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first aid for horses, how to treat a horse wound, should i call a vet horse injured? tetanus booster horse, equine guelph the horse portal

When a horse is injured, it can be a very scary time for owners and handlers, especially if there is blood involved. However, it is important to remain calm when dealing with wounds. Here are five things you should not do when your horse is injured:

equine first aid, travelling with horses, safe trail riding, safe horse riding, safe equine first aid, horse's wounds, how to take a horse's heart rate, take horse temperature, check if a horse hydrated

Almost every owner will have to deal with an equine emergency sooner or later. A horse’s natural curiosity, a trail ride mishap, or turnout with herd mates can lead to all kinds of cuts, bruises, kicks, and bites. Scrapes, stone bruises, punctures, sprains, or sores can happen suddenly, and more serious conditions such as abscesses, colic, or bacterial infections can flare up with no warning.

equine joint disease, arthritis in horses, treating sore joints horses, x rays horse joints, ultrasound horses, diane gibbard

It is estimated that a staggering 60 percent of all equine lameness is due to arthritis and joint disease. One of the biggest challenges is that some arthritic horses might not show signs of lameness when there is damage and inflammation in the joint; therefore, proper prevention and early diagnosis is key to managing the progression of joint disease. There are many potential causes of equine arthritis.

removing ticks from horses, equine guelph, how to get rid of a tick on my horse

Ticks are a nuisance that can often go undetected. Because of the risk of disease transmission (Lyme disease, Anaplasmosis, Equine piroplasmosis), it is important to frequently examine your horse for the presence of ticks, and to take steps to lower risk of exposure.

equine colic surgery, horse colic surgery, what happens after colic surgery

Colic is a common problem in horses, and although many cases will respond quickly to medical treatment, some do not, and surgical intervention is required to correct the problem. This is not something to be undertaken lightly. There are risks associated with general anaesthesia and with the surgical procedure itself. A period of convalescence lasting months will likely be required. A further concern is the risk that the horse will not regain its original athletic ability.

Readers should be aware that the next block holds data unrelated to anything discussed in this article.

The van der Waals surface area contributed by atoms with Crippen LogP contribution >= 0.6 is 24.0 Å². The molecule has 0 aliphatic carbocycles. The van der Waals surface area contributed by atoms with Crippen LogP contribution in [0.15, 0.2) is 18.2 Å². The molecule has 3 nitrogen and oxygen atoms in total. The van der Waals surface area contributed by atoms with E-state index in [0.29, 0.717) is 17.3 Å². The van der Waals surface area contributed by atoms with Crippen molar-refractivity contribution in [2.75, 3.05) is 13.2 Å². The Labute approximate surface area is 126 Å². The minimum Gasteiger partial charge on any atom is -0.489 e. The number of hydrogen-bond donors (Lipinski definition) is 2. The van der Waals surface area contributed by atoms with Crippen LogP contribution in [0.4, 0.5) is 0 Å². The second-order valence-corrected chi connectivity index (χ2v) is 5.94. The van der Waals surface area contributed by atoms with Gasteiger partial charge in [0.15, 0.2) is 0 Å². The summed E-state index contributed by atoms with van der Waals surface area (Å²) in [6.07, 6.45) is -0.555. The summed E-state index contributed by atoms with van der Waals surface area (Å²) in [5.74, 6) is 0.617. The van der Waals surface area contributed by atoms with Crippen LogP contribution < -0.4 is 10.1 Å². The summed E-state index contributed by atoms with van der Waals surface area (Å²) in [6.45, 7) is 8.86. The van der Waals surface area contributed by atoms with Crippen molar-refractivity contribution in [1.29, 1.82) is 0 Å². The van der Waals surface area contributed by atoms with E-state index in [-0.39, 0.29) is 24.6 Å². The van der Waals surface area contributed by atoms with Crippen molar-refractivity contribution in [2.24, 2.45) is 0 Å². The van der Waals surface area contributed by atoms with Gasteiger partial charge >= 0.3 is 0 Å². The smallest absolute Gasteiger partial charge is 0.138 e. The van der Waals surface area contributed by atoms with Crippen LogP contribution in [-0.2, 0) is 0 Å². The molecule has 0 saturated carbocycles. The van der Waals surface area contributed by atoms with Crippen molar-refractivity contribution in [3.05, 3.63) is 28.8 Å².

how to treat a horse wound, is my horses wound serious, emergency horse first aid, horse joing injury, horse foot abscess, brenden van wyk vido

Location a Key Factor in Assessing Wounds - Horses can suffer from all types of wounds, and while some wounds look much worse than others, the primary assessment of their severity is the same as that of gauging housing prices: location, location, location. This claim is backed by Dr. Suzanne Mund, a veterinarian and graduate student in the Western College of Veterinary Medicine’s Department of Large Animal Clinical Sciences. Her research focus is on wound healing through the use of stem cells.

 Treatment For Equine Joint Infections, morris animal foundation, equine orthopaedic surgery, north carolina university equine, laminitis and joints horse

A new therapy could help overcome joint infections in horses. Researchers at North Carolina State University developed a platelet-rich plasma (PRP) lysate that, when teamed with antibiotics, can eradicate bacterial biofilms common in joint infections. The work, which received funding from the Morris Animal Foundation, has been published in the Journal of Orthopaedic Research.

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